“While it is true that God is a hidden presence, we have only to let nature speak to us about the God who is everywhere.”
Henri Nouwen, “Discernment”
“Whoa! That’s a big bird!” Violet spotted it first. I turned, dropped my oatmeal spoon, pushed my chair back. The two closest to the patio door stood on their chairs and turned around to watch it glide north, all white head, brown body, yellow beak. “Eagle!” they cried. My heart beat faster; a second before I’d been eating oatmeal, and — an eagle!
We’ve seen the eagle fly over the river before, but never when we stood this far back from the river bank. How often has he flown by, hidden by the oaks that grow along the river bank?
Do you see what I see?
“Fall’s just practicing for winter.” Violet’s been repeating that line all week — as kids have an ear for repeatable phrases, that one stuck as she’s trying to meld her 4-year-old’s understanding of winter with Mom saying winter’s not here yet, despite appearances. Snow was up to her shins this week, and still I said, “Not yet. Not yet.” On Thursday, it was so cold the curtains froze to the frost on the inside of the patio doors, and yet here was I: “No, not yet. This isn’t winter yet.”
The Midwest can be deceiving; but the Midwestern not-yet winter is chock full of meaning, always. Everything’s slowed, even the river, even my running, even my energy. And everything shows: Winter, or nearly winter, doesn’t allow for hiding; it’s hard to pretend I’m the only one in the woods: footprints in the slush prove a man and a dog were recently headed the same way. Birds that were hidden in summer are back on display: the cardinals bold, the wrens chipper; the eagle big. Animals’ tracks in the snow give away the deer and squirrels; my own tracks going off-path in the woods today led right to the river’s edge, where I sat and wondered, and wondered. Why do I like to look toward where the water’s come from, and not in the direction it’s heading? I wonder a lot.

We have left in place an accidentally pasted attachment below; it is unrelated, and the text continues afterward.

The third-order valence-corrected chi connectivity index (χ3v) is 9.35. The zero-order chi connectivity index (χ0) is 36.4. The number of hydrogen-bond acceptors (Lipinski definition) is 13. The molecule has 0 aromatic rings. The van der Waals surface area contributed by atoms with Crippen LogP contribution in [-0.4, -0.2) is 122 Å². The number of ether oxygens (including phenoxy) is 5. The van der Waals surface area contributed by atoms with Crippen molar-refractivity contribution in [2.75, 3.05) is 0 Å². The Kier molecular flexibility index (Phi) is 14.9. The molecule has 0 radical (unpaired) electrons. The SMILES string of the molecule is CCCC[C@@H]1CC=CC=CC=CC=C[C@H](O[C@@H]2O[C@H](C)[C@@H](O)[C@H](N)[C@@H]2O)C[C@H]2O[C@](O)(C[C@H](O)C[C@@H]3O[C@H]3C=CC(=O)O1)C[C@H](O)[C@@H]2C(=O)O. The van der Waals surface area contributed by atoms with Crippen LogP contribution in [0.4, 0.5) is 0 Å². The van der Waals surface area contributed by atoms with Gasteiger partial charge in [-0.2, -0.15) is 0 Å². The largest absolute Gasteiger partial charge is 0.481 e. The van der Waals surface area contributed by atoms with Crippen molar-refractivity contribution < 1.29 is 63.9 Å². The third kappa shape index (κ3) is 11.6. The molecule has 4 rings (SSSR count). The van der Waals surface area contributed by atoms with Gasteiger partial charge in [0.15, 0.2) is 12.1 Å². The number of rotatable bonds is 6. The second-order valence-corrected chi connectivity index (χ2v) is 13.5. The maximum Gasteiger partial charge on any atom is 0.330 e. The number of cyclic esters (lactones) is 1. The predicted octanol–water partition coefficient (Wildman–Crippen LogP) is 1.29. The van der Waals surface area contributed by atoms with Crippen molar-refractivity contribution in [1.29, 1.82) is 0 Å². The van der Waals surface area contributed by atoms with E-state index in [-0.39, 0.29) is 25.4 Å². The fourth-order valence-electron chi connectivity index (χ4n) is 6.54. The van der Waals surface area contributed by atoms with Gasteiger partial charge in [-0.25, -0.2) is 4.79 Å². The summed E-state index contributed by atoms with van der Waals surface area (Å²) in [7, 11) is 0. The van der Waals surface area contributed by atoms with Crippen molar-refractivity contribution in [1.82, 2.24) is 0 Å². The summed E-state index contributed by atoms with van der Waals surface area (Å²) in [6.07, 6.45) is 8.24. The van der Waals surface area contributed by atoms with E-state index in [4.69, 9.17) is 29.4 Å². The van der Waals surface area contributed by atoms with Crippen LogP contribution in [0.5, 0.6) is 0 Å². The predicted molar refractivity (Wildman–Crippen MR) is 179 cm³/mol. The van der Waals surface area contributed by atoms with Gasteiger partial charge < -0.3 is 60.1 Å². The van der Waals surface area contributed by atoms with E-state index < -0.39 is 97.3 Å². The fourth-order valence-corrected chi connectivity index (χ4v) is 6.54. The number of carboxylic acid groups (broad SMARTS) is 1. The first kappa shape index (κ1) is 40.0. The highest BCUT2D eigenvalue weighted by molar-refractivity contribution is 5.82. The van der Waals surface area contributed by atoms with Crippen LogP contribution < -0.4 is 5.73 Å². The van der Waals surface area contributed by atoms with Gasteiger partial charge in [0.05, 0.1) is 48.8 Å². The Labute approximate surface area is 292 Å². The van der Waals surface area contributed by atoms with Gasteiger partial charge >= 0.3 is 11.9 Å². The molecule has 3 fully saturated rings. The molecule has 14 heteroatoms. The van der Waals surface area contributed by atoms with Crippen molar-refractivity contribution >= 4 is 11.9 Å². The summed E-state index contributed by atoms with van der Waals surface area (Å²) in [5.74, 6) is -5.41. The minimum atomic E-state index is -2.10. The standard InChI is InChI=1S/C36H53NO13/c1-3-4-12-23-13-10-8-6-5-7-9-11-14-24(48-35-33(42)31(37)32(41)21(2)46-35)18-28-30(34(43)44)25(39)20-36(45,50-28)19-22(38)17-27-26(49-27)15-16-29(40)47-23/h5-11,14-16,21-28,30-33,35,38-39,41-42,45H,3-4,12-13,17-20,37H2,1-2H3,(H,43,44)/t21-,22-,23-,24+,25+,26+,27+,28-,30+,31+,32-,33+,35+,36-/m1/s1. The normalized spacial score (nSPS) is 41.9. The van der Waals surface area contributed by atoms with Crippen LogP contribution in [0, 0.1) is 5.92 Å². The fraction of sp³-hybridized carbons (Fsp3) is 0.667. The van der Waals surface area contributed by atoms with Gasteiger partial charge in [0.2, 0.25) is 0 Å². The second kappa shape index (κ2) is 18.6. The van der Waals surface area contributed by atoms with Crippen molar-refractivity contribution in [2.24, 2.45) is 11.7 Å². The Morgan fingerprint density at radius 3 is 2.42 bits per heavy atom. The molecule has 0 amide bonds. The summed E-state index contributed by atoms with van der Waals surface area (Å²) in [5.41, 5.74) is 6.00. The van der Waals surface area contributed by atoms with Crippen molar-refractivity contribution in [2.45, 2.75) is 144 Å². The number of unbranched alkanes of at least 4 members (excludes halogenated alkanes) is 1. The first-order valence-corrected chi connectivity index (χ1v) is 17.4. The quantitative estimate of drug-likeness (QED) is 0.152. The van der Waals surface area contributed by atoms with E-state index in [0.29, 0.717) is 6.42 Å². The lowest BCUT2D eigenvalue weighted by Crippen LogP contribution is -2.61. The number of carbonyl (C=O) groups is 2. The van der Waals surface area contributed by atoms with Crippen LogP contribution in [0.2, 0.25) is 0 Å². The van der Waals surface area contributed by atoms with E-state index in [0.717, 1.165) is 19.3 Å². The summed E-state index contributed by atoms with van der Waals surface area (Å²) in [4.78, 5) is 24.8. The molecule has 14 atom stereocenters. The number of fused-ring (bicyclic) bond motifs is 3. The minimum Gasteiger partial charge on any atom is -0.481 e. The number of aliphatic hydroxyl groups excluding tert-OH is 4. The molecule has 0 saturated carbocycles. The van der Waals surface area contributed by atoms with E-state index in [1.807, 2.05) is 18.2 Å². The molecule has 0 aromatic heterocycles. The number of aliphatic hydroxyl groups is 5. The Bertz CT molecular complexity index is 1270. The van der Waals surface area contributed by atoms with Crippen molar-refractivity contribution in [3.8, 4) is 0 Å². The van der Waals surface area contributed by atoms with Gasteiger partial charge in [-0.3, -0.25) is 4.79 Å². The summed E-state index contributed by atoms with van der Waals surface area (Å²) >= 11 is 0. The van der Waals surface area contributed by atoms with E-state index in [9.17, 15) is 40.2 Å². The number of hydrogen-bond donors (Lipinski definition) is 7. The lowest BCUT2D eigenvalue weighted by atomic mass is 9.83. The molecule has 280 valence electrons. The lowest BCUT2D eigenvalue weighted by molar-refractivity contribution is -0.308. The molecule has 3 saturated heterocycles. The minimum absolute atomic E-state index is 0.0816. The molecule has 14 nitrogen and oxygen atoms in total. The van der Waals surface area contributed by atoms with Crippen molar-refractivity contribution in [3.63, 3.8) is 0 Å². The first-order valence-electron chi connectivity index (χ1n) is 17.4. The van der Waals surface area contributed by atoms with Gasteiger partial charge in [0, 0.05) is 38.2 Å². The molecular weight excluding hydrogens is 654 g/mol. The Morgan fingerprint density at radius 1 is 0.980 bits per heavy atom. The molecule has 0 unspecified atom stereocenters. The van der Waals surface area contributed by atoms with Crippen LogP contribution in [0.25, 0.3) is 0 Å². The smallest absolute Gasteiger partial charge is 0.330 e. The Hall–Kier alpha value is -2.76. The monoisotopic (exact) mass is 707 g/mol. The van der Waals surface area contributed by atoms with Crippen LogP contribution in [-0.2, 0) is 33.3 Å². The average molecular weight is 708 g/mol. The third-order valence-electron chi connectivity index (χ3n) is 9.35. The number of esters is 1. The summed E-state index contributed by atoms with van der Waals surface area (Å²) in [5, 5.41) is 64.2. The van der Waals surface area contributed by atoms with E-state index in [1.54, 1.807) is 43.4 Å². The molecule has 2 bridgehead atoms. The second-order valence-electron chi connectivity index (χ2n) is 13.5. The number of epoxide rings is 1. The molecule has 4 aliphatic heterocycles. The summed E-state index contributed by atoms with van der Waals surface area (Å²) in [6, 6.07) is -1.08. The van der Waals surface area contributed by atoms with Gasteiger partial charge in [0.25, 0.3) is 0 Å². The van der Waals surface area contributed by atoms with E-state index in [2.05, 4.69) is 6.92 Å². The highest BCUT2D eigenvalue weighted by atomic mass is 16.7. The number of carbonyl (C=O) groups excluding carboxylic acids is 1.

Do you see what I see?
That carol’s been in my head all day, since I decided snow on the hiking trails called for Christmas music. I stopped on a bridge and noticed circles and waves in the thin ice. Do you see what I see? It’s a haunting phrase when Sufjan Steven sings it; it doesn’t sound like a wind or a lamb or whatever asking it — it sounds like God asking me to look closely. Closer.
If the eagle were there all summer and I hadn’t seen it until it got bald-bare and cold, there’s a chance fall-practicing-for-winter is another way God winks at us, pulls back the curtain an inch: “Do you see what I see?” No, not all the way. Show me.
In the season of not-yet winter, of not-yet Advent, of not-yet writing chapter 1, of not-yet finding out about Dave’s job; of not-yet, not-yet: in that, God’s speaking. It’s kind of like Him asking if we notice what He notices, and the answer’s always “Not all the way,” and sometimes “I wish I could.” The pieces I’ve scrambled together, the things God’s made clear, are the pieces I can hold in my hand: The first block of a quilt that came together with some help from a friend; each square the bearer of a story of where we’ve been. And in my lap, a copy of “Pride and Prejudice.” On my calendar, a weekly dinner with friends. It’s Alice counting nine blocks of a quilt by five of one color, and four of another, just like the abacus in her math lesson — ahhh. It’s that, and more: homemade soup in my belly, for one.
All the pieces that look like home here, even if I want to move south. Not venomous-snake-south, just mild, Kentucky south. (God says no, not yet.)
All the pieces look like “This is exactly where I’d have you.” All the pieces look like “Even if he doesn’t get the job, even if the heating bill is $550 again, even if the book is horrible, the quilt is crooked, and you never find that goose-down parka — even in all that, you are exactly in this moment where I put you, and you’re loved. Do you see what I see?”